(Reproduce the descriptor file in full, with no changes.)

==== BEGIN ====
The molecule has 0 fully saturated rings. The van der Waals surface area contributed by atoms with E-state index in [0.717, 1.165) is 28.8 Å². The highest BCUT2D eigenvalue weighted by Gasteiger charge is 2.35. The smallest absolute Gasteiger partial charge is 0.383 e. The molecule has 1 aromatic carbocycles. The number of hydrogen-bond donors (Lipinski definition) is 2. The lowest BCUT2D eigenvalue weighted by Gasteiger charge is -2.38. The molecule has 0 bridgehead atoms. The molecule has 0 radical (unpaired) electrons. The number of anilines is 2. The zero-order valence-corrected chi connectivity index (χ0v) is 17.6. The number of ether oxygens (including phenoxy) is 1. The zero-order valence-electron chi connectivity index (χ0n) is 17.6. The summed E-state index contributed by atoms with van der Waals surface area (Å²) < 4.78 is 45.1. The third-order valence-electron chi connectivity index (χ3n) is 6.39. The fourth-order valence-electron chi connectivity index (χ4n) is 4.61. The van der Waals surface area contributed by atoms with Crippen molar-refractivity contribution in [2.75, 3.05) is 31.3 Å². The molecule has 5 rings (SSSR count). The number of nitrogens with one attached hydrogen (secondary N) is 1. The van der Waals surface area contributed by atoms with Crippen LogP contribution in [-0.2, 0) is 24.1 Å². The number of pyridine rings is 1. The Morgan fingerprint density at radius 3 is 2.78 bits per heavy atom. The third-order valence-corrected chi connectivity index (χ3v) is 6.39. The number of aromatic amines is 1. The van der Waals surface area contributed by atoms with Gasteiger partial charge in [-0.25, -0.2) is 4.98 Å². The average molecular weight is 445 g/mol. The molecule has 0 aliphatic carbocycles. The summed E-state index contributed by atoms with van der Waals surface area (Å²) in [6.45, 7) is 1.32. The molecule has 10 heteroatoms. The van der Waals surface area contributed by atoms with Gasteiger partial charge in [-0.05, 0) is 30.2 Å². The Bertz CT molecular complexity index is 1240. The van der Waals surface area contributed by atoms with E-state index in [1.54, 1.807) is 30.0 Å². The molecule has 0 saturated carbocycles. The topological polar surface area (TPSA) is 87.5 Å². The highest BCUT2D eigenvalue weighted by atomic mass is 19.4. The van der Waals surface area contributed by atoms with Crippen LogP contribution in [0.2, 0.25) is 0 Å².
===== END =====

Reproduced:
The molecule has 0 fully saturated rings. The van der Waals surface area contributed by atoms with E-state index in [0.717, 1.165) is 28.8 Å². The highest BCUT2D eigenvalue weighted by Gasteiger charge is 2.35. The smallest absolute Gasteiger partial charge is 0.383 e. The molecule has 1 aromatic carbocycles. The number of hydrogen-bond donors (Lipinski definition) is 2. The lowest BCUT2D eigenvalue weighted by Gasteiger charge is -2.38. The molecule has 0 bridgehead atoms. The molecule has 0 radical (unpaired) electrons. The number of anilines is 2. The zero-order valence-corrected chi connectivity index (χ0v) is 17.6. The number of ether oxygens (including phenoxy) is 1. The zero-order valence-electron chi connectivity index (χ0n) is 17.6. The summed E-state index contributed by atoms with van der Waals surface area (Å²) < 4.78 is 45.1. The third-order valence-electron chi connectivity index (χ3n) is 6.39. The fourth-order valence-electron chi connectivity index (χ4n) is 4.61. The van der Waals surface area contributed by atoms with Crippen molar-refractivity contribution in [2.75, 3.05) is 31.3 Å². The molecule has 5 rings (SSSR count). The number of nitrogens with one attached hydrogen (secondary N) is 1. The van der Waals surface area contributed by atoms with Crippen LogP contribution in [-0.2, 0) is 24.1 Å². The number of pyridine rings is 1. The Morgan fingerprint density at radius 3 is 2.78 bits per heavy atom. The third-order valence-corrected chi connectivity index (χ3v) is 6.39. The number of aromatic amines is 1. The van der Waals surface area contributed by atoms with Gasteiger partial charge in [-0.25, -0.2) is 4.98 Å². The average molecular weight is 445 g/mol. The molecule has 0 aliphatic carbocycles. The summed E-state index contributed by atoms with van der Waals surface area (Å²) in [6.45, 7) is 1.32. The molecule has 10 heteroatoms. The van der Waals surface area contributed by atoms with Gasteiger partial charge in [-0.05, 0) is 30.2 Å². The Bertz CT molecular complexity index is 1240. The van der Waals surface area contributed by atoms with E-state index in [1.54, 1.807) is 30.0 Å². The molecule has 0 saturated carbocycles. The topological polar surface area (TPSA) is 87.5 Å². The highest BCUT2D eigenvalue weighted by atomic mass is 19.4. The van der Waals surface area contributed by atoms with Crippen LogP contribution in [0.2, 0.25) is 0 Å².